I’ve been listening to a lot of these lately, many of them are absolutely not to my taste. They do however feature stellar production, and make use of many excellent actors. This means that when they do hit a solid story, it usually turns out pretty damn well. I’ll post a bigger story on this series at some point as I’ve made a ton of notes on most of the episodes I’ve listened to.

And, I also did do a big post, just the other day, on the BBC World Service adaptation of Pontypool.

One series that I plan to start listening to sometime soon is…

Cold Blood – BBC Radio 7 (January 2005)
This was done by Simon Bovey, the same guy who wrote Slipstream, which I thought was absolutely smashing. BBC Radio 7 describes Cold Blood as “[a] Chilling drama set in 2015 at an Antarctic research station” and apparently listeners have loved it too saying:

‘The writing and acting is marvellous….a sumptuous production!’

Sounds good hey?

My friend Julie Davis, of Forgotten Classics, recently suggested I try out a couple new mystery series…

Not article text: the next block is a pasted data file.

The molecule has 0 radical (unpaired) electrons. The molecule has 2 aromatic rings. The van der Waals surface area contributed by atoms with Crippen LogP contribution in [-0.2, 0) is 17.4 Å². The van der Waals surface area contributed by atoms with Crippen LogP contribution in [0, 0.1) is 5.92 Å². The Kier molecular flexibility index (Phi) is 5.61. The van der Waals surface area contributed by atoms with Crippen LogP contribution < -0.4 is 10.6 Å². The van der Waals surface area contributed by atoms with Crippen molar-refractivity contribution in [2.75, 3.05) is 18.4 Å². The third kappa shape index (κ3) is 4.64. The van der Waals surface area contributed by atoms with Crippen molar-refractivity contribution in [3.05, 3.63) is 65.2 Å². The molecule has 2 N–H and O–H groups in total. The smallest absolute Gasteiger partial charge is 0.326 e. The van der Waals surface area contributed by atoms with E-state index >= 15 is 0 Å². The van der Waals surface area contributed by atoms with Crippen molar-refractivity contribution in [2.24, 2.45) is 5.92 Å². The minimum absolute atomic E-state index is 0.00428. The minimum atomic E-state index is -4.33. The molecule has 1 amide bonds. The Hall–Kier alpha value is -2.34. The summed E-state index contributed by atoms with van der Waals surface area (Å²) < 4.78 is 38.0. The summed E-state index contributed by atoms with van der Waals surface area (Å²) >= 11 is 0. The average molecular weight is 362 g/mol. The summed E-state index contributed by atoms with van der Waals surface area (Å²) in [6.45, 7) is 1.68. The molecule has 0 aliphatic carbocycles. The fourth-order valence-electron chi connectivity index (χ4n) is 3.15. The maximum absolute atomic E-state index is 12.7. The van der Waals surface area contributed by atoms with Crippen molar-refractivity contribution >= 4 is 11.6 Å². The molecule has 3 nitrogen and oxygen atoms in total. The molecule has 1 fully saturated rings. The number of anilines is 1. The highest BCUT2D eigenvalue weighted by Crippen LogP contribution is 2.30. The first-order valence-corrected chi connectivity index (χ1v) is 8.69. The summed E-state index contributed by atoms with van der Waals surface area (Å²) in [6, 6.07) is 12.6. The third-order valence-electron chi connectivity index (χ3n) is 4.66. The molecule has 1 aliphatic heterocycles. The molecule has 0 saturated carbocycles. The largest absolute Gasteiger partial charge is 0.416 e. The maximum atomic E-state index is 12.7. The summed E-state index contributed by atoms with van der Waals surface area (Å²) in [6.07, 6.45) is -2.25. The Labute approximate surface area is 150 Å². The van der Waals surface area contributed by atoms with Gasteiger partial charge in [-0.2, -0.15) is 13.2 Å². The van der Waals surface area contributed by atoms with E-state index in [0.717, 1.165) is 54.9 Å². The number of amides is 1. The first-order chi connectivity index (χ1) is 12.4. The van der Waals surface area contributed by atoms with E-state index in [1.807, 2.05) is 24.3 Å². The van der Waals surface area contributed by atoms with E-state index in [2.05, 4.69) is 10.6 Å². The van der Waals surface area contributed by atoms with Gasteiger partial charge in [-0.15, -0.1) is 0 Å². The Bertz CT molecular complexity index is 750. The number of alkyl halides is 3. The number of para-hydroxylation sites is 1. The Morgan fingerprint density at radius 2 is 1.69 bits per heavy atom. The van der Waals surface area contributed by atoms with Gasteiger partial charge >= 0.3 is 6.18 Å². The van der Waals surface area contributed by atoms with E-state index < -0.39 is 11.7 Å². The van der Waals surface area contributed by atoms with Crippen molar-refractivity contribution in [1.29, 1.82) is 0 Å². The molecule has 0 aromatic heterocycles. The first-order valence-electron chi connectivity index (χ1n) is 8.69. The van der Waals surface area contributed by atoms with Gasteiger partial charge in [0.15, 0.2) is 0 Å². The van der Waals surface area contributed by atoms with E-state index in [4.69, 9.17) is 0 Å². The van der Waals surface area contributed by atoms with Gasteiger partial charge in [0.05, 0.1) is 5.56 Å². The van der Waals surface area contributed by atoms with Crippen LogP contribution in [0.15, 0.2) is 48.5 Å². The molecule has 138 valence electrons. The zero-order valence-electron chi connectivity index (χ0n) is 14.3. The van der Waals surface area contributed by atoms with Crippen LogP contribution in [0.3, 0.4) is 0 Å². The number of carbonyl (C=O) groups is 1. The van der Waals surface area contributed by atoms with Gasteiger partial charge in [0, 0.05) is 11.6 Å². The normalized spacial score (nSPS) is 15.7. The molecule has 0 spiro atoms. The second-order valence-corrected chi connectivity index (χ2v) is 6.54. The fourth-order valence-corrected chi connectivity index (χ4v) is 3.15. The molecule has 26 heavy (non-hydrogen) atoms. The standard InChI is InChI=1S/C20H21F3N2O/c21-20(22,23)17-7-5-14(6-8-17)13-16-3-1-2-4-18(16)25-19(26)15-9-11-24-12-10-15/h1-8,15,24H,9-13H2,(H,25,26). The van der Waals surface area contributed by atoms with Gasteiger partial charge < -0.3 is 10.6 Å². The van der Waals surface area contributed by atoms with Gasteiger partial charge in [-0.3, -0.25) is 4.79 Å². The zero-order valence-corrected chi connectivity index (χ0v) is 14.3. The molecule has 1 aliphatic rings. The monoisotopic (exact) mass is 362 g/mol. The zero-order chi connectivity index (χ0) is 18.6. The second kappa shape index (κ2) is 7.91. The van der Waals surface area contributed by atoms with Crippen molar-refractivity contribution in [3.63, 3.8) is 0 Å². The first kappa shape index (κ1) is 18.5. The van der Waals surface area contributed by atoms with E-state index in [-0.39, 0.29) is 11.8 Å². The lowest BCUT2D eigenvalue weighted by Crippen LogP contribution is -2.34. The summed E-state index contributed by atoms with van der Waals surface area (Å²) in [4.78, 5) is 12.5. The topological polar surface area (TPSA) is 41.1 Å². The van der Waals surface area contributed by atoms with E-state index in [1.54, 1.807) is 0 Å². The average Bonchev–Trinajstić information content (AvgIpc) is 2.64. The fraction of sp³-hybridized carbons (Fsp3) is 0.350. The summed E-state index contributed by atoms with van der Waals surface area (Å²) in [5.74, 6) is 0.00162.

The Teahouse Detective BBC Radio 4 (1998 – 2000)
Based on the stories of Baroness Orczy, dramatised by Michael Butt.

Colvil and Soames BBC Radio 4 (1996 – 1998)
Mysteries investigated by intelligence officers Henry Colvil and Alex Soames.

I’ve now gotten both of these via Radio Downloader. Now I just have to make time to listen to them.

Another BBC series that’s piqued my interest is Saturday Night Theatre. Someone over on RadioArchive.cc has been posting a few of these up as torrents and everything I’ve heard from it has been excellent. Bill Hollweg’s raves about The Tale Of The Knight, The Witch And The Dragon, for instance, prompted a post on it, and I know a lot of folks loved that one.

I also mentioned the BBC radio adaptation of Tiger Tiger, based on the novel Alfred Bester on a recent podcast. Similar-wise, I’ve recently got my mitts on Saturday Night Theatre’s version of Arthur C. Clarke’s 1961 novel A Fall Of Moondust (it’s available in a 2 CD set from BBC Audio) and I’m really looking forward to hearing that.

Blake's 7 - Point Of No Return and Eye Of The MachineOn the commercial front there’s been a couple reviews that I’ve done of the new Blake’s 7 series |HERE| and |HERE|. Those come with our highest recommendation, the “SFFaudio Essential” designation.

Similarily, I’ve got another highly recommended series for you:

Audible.com - Bradbury 13 - A Sound Of Thunder Audible.com is now offering the ever elusive and highly sought after so called “BRADBURY 13” produced in the early 1980s by Brigham Young University.